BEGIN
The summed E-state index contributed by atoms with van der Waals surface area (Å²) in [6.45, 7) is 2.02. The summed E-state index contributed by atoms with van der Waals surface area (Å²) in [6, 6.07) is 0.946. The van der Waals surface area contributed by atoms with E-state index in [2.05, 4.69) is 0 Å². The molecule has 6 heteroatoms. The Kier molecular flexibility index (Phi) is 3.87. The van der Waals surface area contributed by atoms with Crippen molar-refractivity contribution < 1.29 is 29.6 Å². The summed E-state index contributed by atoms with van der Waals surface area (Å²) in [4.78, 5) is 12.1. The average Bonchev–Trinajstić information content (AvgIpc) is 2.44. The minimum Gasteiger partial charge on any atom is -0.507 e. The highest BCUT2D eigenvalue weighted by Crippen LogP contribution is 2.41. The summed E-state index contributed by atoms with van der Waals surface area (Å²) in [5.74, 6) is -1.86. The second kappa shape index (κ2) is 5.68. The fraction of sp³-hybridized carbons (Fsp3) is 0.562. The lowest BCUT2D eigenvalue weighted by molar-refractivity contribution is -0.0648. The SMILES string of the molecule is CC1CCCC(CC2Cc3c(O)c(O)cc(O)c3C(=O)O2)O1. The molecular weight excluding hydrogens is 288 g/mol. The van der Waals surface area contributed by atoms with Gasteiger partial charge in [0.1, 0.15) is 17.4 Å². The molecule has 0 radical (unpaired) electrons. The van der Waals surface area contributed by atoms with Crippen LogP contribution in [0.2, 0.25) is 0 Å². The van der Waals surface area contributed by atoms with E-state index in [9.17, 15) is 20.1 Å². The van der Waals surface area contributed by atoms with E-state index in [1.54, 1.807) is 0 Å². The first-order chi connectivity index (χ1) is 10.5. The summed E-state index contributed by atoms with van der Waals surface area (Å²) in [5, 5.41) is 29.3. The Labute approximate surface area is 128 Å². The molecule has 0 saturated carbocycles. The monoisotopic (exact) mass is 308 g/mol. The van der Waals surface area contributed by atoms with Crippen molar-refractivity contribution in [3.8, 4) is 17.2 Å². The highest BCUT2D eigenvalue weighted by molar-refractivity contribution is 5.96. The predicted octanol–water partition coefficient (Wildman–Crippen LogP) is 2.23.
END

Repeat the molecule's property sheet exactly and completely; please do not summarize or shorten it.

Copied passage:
The summed E-state index contributed by atoms with van der Waals surface area (Å²) in [6.45, 7) is 2.02. The summed E-state index contributed by atoms with van der Waals surface area (Å²) in [6, 6.07) is 0.946. The van der Waals surface area contributed by atoms with E-state index in [2.05, 4.69) is 0 Å². The molecule has 6 heteroatoms. The Kier molecular flexibility index (Phi) is 3.87. The van der Waals surface area contributed by atoms with Crippen molar-refractivity contribution < 1.29 is 29.6 Å². The summed E-state index contributed by atoms with van der Waals surface area (Å²) in [4.78, 5) is 12.1. The average Bonchev–Trinajstić information content (AvgIpc) is 2.44. The minimum Gasteiger partial charge on any atom is -0.507 e. The highest BCUT2D eigenvalue weighted by Crippen LogP contribution is 2.41. The summed E-state index contributed by atoms with van der Waals surface area (Å²) in [5.74, 6) is -1.86. The second kappa shape index (κ2) is 5.68. The fraction of sp³-hybridized carbons (Fsp3) is 0.562. The lowest BCUT2D eigenvalue weighted by molar-refractivity contribution is -0.0648. The SMILES string of the molecule is CC1CCCC(CC2Cc3c(O)c(O)cc(O)c3C(=O)O2)O1. The molecular weight excluding hydrogens is 288 g/mol. The van der Waals surface area contributed by atoms with Gasteiger partial charge in [0.1, 0.15) is 17.4 Å². The molecule has 0 radical (unpaired) electrons. The van der Waals surface area contributed by atoms with Crippen LogP contribution in [0.2, 0.25) is 0 Å². The van der Waals surface area contributed by atoms with E-state index in [9.17, 15) is 20.1 Å². The van der Waals surface area contributed by atoms with E-state index in [1.54, 1.807) is 0 Å². The first-order chi connectivity index (χ1) is 10.5. The summed E-state index contributed by atoms with van der Waals surface area (Å²) in [5, 5.41) is 29.3. The Labute approximate surface area is 128 Å². The molecule has 0 saturated carbocycles. The monoisotopic (exact) mass is 308 g/mol. The van der Waals surface area contributed by atoms with Crippen molar-refractivity contribution in [3.8, 4) is 17.2 Å². The highest BCUT2D eigenvalue weighted by molar-refractivity contribution is 5.96. The predicted octanol–water partition coefficient (Wildman–Crippen LogP) is 2.23.